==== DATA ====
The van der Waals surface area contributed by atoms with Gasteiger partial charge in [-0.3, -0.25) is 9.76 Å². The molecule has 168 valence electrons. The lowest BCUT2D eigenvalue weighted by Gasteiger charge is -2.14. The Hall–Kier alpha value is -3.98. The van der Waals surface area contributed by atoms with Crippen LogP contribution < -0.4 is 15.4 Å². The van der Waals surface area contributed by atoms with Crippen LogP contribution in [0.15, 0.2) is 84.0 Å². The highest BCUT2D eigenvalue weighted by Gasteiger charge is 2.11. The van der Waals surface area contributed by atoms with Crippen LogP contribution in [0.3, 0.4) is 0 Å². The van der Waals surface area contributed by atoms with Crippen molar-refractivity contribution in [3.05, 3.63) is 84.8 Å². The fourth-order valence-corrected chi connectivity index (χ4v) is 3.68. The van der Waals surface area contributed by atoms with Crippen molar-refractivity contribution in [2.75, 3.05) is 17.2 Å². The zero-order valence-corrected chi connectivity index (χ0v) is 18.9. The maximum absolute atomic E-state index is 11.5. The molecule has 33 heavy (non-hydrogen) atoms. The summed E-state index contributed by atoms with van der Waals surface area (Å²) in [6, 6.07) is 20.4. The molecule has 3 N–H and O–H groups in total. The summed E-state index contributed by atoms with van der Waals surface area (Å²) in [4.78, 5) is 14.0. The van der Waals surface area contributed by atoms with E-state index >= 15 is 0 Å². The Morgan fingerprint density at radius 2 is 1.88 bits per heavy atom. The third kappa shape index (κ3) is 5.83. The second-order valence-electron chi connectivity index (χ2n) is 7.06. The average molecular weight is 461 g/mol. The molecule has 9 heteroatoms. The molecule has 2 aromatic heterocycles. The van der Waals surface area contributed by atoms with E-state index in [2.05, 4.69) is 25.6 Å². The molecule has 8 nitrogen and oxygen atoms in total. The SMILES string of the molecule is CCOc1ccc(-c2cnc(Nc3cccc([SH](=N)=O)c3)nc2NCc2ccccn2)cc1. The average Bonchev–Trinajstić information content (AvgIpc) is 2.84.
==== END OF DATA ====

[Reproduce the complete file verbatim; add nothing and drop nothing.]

The van der Waals surface area contributed by atoms with Gasteiger partial charge in [-0.3, -0.25) is 9.76 Å². The molecule has 168 valence electrons. The lowest BCUT2D eigenvalue weighted by Gasteiger charge is -2.14. The Hall–Kier alpha value is -3.98. The van der Waals surface area contributed by atoms with Crippen LogP contribution < -0.4 is 15.4 Å². The van der Waals surface area contributed by atoms with Crippen LogP contribution in [0.15, 0.2) is 84.0 Å². The highest BCUT2D eigenvalue weighted by Gasteiger charge is 2.11. The van der Waals surface area contributed by atoms with Crippen LogP contribution in [0.3, 0.4) is 0 Å². The van der Waals surface area contributed by atoms with Crippen molar-refractivity contribution in [3.05, 3.63) is 84.8 Å². The fourth-order valence-corrected chi connectivity index (χ4v) is 3.68. The van der Waals surface area contributed by atoms with Crippen molar-refractivity contribution in [2.75, 3.05) is 17.2 Å². The zero-order valence-corrected chi connectivity index (χ0v) is 18.9. The maximum absolute atomic E-state index is 11.5. The molecule has 33 heavy (non-hydrogen) atoms. The summed E-state index contributed by atoms with van der Waals surface area (Å²) in [6, 6.07) is 20.4. The molecule has 3 N–H and O–H groups in total. The summed E-state index contributed by atoms with van der Waals surface area (Å²) in [4.78, 5) is 14.0. The van der Waals surface area contributed by atoms with E-state index >= 15 is 0 Å². The Morgan fingerprint density at radius 2 is 1.88 bits per heavy atom. The third kappa shape index (κ3) is 5.83. The second-order valence-electron chi connectivity index (χ2n) is 7.06. The average molecular weight is 461 g/mol. The molecule has 9 heteroatoms. The molecule has 2 aromatic heterocycles. The van der Waals surface area contributed by atoms with E-state index in [2.05, 4.69) is 25.6 Å². The molecule has 8 nitrogen and oxygen atoms in total. The SMILES string of the molecule is CCOc1ccc(-c2cnc(Nc3cccc([SH](=N)=O)c3)nc2NCc2ccccn2)cc1. The average Bonchev–Trinajstić information content (AvgIpc) is 2.84.